Both Gasgrid Finland and Nordion Energi have identified hydrogen as a key influencing technology affecting the future energy system. The companies have also identified a potential hydrogen demand of around 65 TWh a year and foresee a need to develop a cross-border hydrogen market and transmission infrastructure in and around the Bothnian Bay. Based on this demand scenario, the parties plan to investigate the possibilities to develop the first cross-border integrated transmission scale hydrogen infrastructure.
Gasgrid Finland and Nordion Energi cooperate currently under the umbrella of the European Hydrogen Backbone (EHB), which is an initiative consisting of 31 European gas infrastructure companies working together to plan a pan-European dedicated hydrogen transport infrastructure. Gasgrid Finland and Nordion Energi agree that a natural next step for EHB during 2022 would be a more advanced, regional analysis to assess the hydrogen- and hydrogen infrastructure potential in the Nordic region, starting with a focus on the Swedish and Finnish region.
The total system investment, including the expected funds needed to build new pipelines as well as their associated systems like compression, is expected to be in the range of 3.5 billion Euros / 35 billion SEK. The expected transportation cost for hydrogen will be in the range of 0.1-0.2 €/kg H2 / 1-2 SEK/kg H2. The level of investment will depend on factors like the number of connections and compressors, routing specifics, and more precise supply and demand figures. Gasgrid Finland and Nordion Energi are funding the investigation phase and are developing a strategy for raising development capital.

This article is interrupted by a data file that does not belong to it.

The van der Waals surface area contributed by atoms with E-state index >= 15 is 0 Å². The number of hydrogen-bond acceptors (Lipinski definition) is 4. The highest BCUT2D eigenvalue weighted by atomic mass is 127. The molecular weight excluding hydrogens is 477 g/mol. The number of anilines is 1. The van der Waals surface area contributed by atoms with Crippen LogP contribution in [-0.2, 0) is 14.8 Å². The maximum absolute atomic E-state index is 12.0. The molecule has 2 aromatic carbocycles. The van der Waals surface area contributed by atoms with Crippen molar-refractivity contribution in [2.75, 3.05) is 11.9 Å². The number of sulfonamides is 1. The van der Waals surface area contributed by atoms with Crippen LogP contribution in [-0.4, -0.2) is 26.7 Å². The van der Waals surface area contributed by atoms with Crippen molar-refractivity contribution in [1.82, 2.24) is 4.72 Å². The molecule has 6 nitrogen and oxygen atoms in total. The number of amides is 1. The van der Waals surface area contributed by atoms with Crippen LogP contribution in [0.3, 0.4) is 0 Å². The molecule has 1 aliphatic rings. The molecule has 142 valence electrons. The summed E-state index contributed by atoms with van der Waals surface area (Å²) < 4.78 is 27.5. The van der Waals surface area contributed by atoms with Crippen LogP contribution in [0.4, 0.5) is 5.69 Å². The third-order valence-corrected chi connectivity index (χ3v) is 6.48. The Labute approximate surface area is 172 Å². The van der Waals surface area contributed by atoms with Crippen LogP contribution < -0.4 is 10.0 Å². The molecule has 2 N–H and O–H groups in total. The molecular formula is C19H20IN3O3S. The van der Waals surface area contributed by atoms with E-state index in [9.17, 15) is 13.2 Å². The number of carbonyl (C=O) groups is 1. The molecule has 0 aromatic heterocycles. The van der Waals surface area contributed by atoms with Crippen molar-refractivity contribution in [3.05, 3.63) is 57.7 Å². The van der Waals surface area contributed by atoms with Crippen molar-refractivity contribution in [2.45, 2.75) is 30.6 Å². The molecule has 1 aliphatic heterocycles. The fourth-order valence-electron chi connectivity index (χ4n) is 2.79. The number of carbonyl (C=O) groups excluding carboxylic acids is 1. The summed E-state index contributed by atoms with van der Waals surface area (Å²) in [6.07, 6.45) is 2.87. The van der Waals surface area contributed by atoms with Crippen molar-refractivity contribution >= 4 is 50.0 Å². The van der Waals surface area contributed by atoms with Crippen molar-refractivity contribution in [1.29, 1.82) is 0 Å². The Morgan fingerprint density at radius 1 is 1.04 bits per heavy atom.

To transport energy from renewable electricity generation sites to the end user, where hydrogen is the desired end-product, hydrogen pipelines offer:
For many sectors, direct electrification is not feasible as a decarbonisation solution given their reliance on fuels or gases to power processes or provide high-temperature heat. Therefore, renewable, and low-carbon gases like low-carbon hydrogen have an important role to play to reach the EU’s climate goals. Examples include the steel sector, where hydrogen provides an alternative reducing agent in the production process, and the use of hydrogen as a feedstock in the production of e-fuels such as e-methanol, which will replace carbon-intensive fuels currently used in shipping and aviation, but also replacing fossil industrial feedstock, e.g., fossil methanol, in the chemical industry.
The energy sector is going through a significant transformation. There are some challenges that need to be overcome at the system level, but also big opportunities. There is significant business potential in the hydrogen economy and the development of value chains. The emergence of a new hydrogen industry can create opportunities for growth, jobs, and regional well-being. These will be studied in more detail in potential future phases of the partnership.
For such large scale, cross-border infrastructure projects to succeed, clear regulatory standards and funding schemes at both a national and European level are required. The Nordic Hydrogen Route will work together with the respective political bodies to help shape these regulations, to leverage the knowledge and experience of all involved stakeholders.